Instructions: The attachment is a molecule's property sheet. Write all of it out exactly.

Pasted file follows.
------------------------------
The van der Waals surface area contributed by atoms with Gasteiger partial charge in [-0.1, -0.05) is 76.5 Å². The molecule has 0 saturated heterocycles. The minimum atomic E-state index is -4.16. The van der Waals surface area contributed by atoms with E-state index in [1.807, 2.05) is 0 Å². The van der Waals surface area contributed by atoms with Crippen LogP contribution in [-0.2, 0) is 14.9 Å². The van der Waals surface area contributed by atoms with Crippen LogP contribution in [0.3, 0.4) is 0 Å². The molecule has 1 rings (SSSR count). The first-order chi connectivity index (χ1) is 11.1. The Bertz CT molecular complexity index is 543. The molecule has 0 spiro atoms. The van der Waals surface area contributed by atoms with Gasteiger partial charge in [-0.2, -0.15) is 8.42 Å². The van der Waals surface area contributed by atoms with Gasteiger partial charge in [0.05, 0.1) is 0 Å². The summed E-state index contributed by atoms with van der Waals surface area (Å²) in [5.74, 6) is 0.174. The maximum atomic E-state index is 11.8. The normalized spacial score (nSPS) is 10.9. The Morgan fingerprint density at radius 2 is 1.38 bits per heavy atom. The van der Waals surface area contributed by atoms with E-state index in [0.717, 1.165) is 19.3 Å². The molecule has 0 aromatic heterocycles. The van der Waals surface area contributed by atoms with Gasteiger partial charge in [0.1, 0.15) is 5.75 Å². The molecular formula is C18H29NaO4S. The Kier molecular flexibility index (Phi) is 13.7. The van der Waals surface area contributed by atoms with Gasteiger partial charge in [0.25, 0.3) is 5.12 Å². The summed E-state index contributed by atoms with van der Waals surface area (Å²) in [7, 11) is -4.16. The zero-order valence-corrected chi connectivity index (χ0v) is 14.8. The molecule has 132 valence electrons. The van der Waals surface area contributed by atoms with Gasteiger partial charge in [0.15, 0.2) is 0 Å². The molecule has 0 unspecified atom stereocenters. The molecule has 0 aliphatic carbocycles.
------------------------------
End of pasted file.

The van der Waals surface area contributed by atoms with Gasteiger partial charge in [-0.1, -0.05) is 76.5 Å². The molecule has 0 saturated heterocycles. The minimum atomic E-state index is -4.16. The van der Waals surface area contributed by atoms with E-state index in [1.807, 2.05) is 0 Å². The van der Waals surface area contributed by atoms with Crippen LogP contribution in [-0.2, 0) is 14.9 Å². The van der Waals surface area contributed by atoms with Crippen LogP contribution in [0.3, 0.4) is 0 Å². The molecule has 1 rings (SSSR count). The first-order chi connectivity index (χ1) is 11.1. The Bertz CT molecular complexity index is 543. The molecule has 0 spiro atoms. The van der Waals surface area contributed by atoms with Gasteiger partial charge in [-0.2, -0.15) is 8.42 Å². The van der Waals surface area contributed by atoms with Gasteiger partial charge in [0.05, 0.1) is 0 Å². The summed E-state index contributed by atoms with van der Waals surface area (Å²) in [5.74, 6) is 0.174. The maximum atomic E-state index is 11.8. The normalized spacial score (nSPS) is 10.9. The Morgan fingerprint density at radius 2 is 1.38 bits per heavy atom. The van der Waals surface area contributed by atoms with E-state index in [0.717, 1.165) is 19.3 Å². The molecule has 0 aromatic heterocycles. The van der Waals surface area contributed by atoms with Gasteiger partial charge in [0.1, 0.15) is 5.75 Å². The molecular formula is C18H29NaO4S. The Kier molecular flexibility index (Phi) is 13.7. The van der Waals surface area contributed by atoms with Gasteiger partial charge in [0.25, 0.3) is 5.12 Å². The summed E-state index contributed by atoms with van der Waals surface area (Å²) in [7, 11) is -4.16. The zero-order valence-corrected chi connectivity index (χ0v) is 14.8. The molecule has 132 valence electrons. The van der Waals surface area contributed by atoms with Gasteiger partial charge in [0.15, 0.2) is 0 Å². The molecule has 0 unspecified atom stereocenters. The molecule has 0 aliphatic carbocycles.